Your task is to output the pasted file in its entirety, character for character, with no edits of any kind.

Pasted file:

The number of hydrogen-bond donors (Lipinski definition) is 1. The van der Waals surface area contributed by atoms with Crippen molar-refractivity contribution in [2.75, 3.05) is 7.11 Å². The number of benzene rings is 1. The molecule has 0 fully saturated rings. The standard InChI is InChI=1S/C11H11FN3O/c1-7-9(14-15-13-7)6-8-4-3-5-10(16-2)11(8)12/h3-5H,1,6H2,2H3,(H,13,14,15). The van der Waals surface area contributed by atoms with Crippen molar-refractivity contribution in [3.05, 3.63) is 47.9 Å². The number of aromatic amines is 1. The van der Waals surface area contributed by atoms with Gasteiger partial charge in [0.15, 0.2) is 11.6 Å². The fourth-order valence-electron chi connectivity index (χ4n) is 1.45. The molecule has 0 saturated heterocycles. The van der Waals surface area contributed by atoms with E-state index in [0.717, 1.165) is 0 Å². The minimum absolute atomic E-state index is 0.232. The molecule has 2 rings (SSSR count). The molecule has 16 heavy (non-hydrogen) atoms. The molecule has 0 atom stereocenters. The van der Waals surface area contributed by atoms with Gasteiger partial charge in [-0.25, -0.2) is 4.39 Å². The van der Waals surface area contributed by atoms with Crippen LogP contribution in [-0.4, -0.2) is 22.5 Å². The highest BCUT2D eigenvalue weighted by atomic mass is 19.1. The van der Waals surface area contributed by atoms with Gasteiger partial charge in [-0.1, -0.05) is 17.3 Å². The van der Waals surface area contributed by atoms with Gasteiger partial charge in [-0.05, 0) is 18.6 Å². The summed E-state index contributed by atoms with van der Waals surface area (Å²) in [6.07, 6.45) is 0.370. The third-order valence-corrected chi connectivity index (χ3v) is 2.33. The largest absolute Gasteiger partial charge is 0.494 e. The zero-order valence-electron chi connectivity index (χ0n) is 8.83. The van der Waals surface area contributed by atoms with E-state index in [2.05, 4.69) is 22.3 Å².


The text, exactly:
The number of hydrogen-bond donors (Lipinski definition) is 1. The van der Waals surface area contributed by atoms with Crippen molar-refractivity contribution in [2.75, 3.05) is 7.11 Å². The number of benzene rings is 1. The molecule has 0 fully saturated rings. The standard InChI is InChI=1S/C11H11FN3O/c1-7-9(14-15-13-7)6-8-4-3-5-10(16-2)11(8)12/h3-5H,1,6H2,2H3,(H,13,14,15). The van der Waals surface area contributed by atoms with Crippen molar-refractivity contribution in [3.05, 3.63) is 47.9 Å². The number of aromatic amines is 1. The van der Waals surface area contributed by atoms with Gasteiger partial charge in [0.15, 0.2) is 11.6 Å². The fourth-order valence-electron chi connectivity index (χ4n) is 1.45. The molecule has 0 saturated heterocycles. The van der Waals surface area contributed by atoms with E-state index in [0.717, 1.165) is 0 Å². The minimum absolute atomic E-state index is 0.232. The molecule has 2 rings (SSSR count). The molecule has 16 heavy (non-hydrogen) atoms. The molecule has 0 atom stereocenters. The van der Waals surface area contributed by atoms with Gasteiger partial charge in [-0.25, -0.2) is 4.39 Å². The van der Waals surface area contributed by atoms with Crippen LogP contribution in [-0.4, -0.2) is 22.5 Å². The highest BCUT2D eigenvalue weighted by atomic mass is 19.1. The van der Waals surface area contributed by atoms with Gasteiger partial charge in [-0.1, -0.05) is 17.3 Å². The van der Waals surface area contributed by atoms with Gasteiger partial charge in [-0.05, 0) is 18.6 Å². The summed E-state index contributed by atoms with van der Waals surface area (Å²) in [6.07, 6.45) is 0.370. The third-order valence-corrected chi connectivity index (χ3v) is 2.33. The largest absolute Gasteiger partial charge is 0.494 e. The zero-order valence-electron chi connectivity index (χ0n) is 8.83. The van der Waals surface area contributed by atoms with E-state index in [2.05, 4.69) is 22.3 Å².